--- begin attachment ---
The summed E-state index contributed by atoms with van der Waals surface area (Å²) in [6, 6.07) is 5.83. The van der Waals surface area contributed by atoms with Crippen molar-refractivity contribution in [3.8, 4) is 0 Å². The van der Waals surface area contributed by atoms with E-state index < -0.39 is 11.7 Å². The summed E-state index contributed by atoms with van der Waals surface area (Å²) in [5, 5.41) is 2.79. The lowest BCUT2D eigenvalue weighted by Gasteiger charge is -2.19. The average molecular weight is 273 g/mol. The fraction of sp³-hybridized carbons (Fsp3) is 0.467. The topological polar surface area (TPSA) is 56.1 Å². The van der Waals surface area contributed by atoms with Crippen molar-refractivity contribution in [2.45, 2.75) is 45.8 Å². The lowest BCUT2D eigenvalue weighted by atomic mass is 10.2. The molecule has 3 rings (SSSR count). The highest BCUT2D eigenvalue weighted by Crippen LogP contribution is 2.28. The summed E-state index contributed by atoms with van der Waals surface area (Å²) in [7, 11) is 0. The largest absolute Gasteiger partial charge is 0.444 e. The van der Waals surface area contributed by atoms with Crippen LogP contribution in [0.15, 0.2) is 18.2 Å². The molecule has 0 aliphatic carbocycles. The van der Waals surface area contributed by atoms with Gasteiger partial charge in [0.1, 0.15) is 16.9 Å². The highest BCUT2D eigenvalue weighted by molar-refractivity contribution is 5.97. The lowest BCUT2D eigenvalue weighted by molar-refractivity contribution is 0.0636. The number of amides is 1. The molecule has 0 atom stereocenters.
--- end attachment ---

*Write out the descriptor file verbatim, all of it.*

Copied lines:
The summed E-state index contributed by atoms with van der Waals surface area (Å²) in [6, 6.07) is 5.83. The van der Waals surface area contributed by atoms with Crippen molar-refractivity contribution in [3.8, 4) is 0 Å². The van der Waals surface area contributed by atoms with E-state index < -0.39 is 11.7 Å². The summed E-state index contributed by atoms with van der Waals surface area (Å²) in [5, 5.41) is 2.79. The lowest BCUT2D eigenvalue weighted by Gasteiger charge is -2.19. The average molecular weight is 273 g/mol. The fraction of sp³-hybridized carbons (Fsp3) is 0.467. The topological polar surface area (TPSA) is 56.1 Å². The van der Waals surface area contributed by atoms with Crippen molar-refractivity contribution in [2.45, 2.75) is 45.8 Å². The lowest BCUT2D eigenvalue weighted by atomic mass is 10.2. The molecule has 3 rings (SSSR count). The highest BCUT2D eigenvalue weighted by Crippen LogP contribution is 2.28. The summed E-state index contributed by atoms with van der Waals surface area (Å²) in [7, 11) is 0. The largest absolute Gasteiger partial charge is 0.444 e. The van der Waals surface area contributed by atoms with Crippen LogP contribution in [0.15, 0.2) is 18.2 Å². The molecule has 0 aliphatic carbocycles. The van der Waals surface area contributed by atoms with Gasteiger partial charge in [0.1, 0.15) is 16.9 Å². The highest BCUT2D eigenvalue weighted by molar-refractivity contribution is 5.97. The lowest BCUT2D eigenvalue weighted by molar-refractivity contribution is 0.0636. The number of amides is 1. The molecule has 0 atom stereocenters.